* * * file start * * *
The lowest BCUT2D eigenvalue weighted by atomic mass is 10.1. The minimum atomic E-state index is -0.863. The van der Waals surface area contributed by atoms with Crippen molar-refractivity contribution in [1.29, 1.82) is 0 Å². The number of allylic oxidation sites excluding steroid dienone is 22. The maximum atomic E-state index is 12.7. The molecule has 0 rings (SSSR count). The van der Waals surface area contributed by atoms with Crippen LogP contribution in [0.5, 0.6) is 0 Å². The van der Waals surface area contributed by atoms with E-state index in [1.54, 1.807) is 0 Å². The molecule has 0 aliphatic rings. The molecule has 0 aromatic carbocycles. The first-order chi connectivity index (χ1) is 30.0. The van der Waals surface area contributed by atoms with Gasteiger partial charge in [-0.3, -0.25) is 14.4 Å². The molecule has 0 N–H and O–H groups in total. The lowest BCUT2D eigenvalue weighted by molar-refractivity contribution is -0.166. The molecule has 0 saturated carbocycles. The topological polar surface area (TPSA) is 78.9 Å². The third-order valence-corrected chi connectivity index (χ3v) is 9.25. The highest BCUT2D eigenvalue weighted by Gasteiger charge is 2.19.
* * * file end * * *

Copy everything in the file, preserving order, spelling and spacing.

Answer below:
The lowest BCUT2D eigenvalue weighted by atomic mass is 10.1. The minimum atomic E-state index is -0.863. The van der Waals surface area contributed by atoms with Crippen molar-refractivity contribution in [1.29, 1.82) is 0 Å². The number of allylic oxidation sites excluding steroid dienone is 22. The maximum atomic E-state index is 12.7. The molecule has 0 rings (SSSR count). The van der Waals surface area contributed by atoms with Crippen LogP contribution in [0.5, 0.6) is 0 Å². The van der Waals surface area contributed by atoms with E-state index in [1.54, 1.807) is 0 Å². The molecule has 0 aliphatic rings. The molecule has 0 aromatic carbocycles. The first-order chi connectivity index (χ1) is 30.0. The van der Waals surface area contributed by atoms with Gasteiger partial charge in [-0.3, -0.25) is 14.4 Å². The molecule has 0 N–H and O–H groups in total. The lowest BCUT2D eigenvalue weighted by molar-refractivity contribution is -0.166. The molecule has 0 saturated carbocycles. The topological polar surface area (TPSA) is 78.9 Å². The third-order valence-corrected chi connectivity index (χ3v) is 9.25. The highest BCUT2D eigenvalue weighted by Gasteiger charge is 2.19.